Aclaris in talks with potential partners in Asia, EU – CEO

Aclaris Therapeutics [NASDAQ:ACRS] is in talks with potential European and Asian partners to market its novel treatment for a common skin condition called seborrheic keratosis (SK), according to CEO Neal Walker.

The Malvern, Pennsylvania-based company has completed Phase III clinical trials involving nearly 1,000 patients for the treatment, called A-101, and plans to file for FDA approval sometime this quarter, the company previously announced. If approved, the company plans to launch the product in 1Q18.

Aclaris is a venture-backed company that listed on NASDAQ in mid-2015. Its current market cap is roughly USD 660m. It reported cash and equivalents of USD 182m as of 30 September, 2016.

In an interview, Walker said that the company plans to market A-101 on its own in the US. It has begun hiring for what it expects will be a 50- to 60-person sales force to market the treatment to an estimated 3,000 to 4,000 dermatologists in the US market.

The company is in talks with a number of potential European drug companies to market the treatment there and expects to file for EU approval in 2017, said Walker. In Asia, the company plans to seek a partner who could conduct clinical trials and eventually also market the treatment there, he said.

A-101 is a topical treatment that uses a much stronger formulation – 40% or so – of hydrogen peroxide than the 3% formula normally sold in pharmacies. The company is also in Phase II testing of A-101 to treat common warts.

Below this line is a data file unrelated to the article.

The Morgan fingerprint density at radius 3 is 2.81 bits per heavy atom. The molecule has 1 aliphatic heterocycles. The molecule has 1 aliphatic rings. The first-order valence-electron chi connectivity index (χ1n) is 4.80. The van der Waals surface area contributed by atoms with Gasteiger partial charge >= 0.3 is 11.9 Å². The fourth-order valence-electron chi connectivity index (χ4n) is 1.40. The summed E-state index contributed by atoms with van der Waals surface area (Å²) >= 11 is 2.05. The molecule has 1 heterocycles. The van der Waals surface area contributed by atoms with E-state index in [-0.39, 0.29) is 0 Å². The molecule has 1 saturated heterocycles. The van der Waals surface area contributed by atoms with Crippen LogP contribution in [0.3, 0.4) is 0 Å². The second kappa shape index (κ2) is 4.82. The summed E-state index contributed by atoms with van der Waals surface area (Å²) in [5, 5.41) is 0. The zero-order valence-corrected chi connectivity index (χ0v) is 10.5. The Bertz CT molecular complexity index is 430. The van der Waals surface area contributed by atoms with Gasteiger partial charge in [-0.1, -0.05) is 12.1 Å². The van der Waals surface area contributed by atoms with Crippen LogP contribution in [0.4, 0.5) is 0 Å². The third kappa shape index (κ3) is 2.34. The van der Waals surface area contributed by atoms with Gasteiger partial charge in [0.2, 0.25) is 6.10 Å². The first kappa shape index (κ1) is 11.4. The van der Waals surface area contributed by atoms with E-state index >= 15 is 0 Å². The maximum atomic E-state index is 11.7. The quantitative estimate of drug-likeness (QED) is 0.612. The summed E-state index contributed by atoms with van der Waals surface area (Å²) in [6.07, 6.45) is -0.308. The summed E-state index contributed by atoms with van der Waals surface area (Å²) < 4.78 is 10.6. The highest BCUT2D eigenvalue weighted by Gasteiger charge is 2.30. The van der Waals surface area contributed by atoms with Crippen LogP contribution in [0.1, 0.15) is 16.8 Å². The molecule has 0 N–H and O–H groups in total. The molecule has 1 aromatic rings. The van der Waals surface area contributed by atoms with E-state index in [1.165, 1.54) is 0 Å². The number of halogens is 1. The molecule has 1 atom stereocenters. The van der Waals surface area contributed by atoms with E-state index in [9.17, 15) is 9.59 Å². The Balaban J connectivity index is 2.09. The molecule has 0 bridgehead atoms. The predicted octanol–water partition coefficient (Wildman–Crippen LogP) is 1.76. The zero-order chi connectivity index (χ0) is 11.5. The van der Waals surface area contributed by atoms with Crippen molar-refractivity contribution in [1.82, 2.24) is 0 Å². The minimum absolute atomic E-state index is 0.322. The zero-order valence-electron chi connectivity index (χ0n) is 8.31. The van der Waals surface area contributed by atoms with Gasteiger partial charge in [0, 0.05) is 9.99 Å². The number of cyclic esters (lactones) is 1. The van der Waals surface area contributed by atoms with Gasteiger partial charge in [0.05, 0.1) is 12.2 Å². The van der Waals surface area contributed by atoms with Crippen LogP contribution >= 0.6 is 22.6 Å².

An estimated 83.8m people in the US have seborrheic keratosis, and there is no FDA-approved topical treatment, according to the company. Common treatments include cryosurgery using liquid nitrogen, along with surgical methods.

Aclaris is aiming to get into a growing market for aesthetic treatments that is expected to reach USD 12.6bn by 2020, according to company literature. A top player in the market is Allergan [NYSE:AGN], with its Botox and Juvederm wrinkle treatments. Allergan in 2015 also purchased Kythera Biopharmaceuticals for USD 1.95bn, which makes treatments for double chin.

Walker said he is not looking to sell the company, but said that “all options” could be interesting and that “you never know where business development takes you.” He declined to say if the company has held talks with any potential acquirers.

A year ago, Aclaris purchased privately held Vixen Pharmaceuticals, a developer of hair loss treatments, for about USD 43m. Walker said that the company is looking at a number of other acquisition opportunities to similarly build its pipeline in complementary products.

by Dane Hamilton

Provided exclusively by Mergermarket

As seen in the mergermarket newsletter on 07/02/2017


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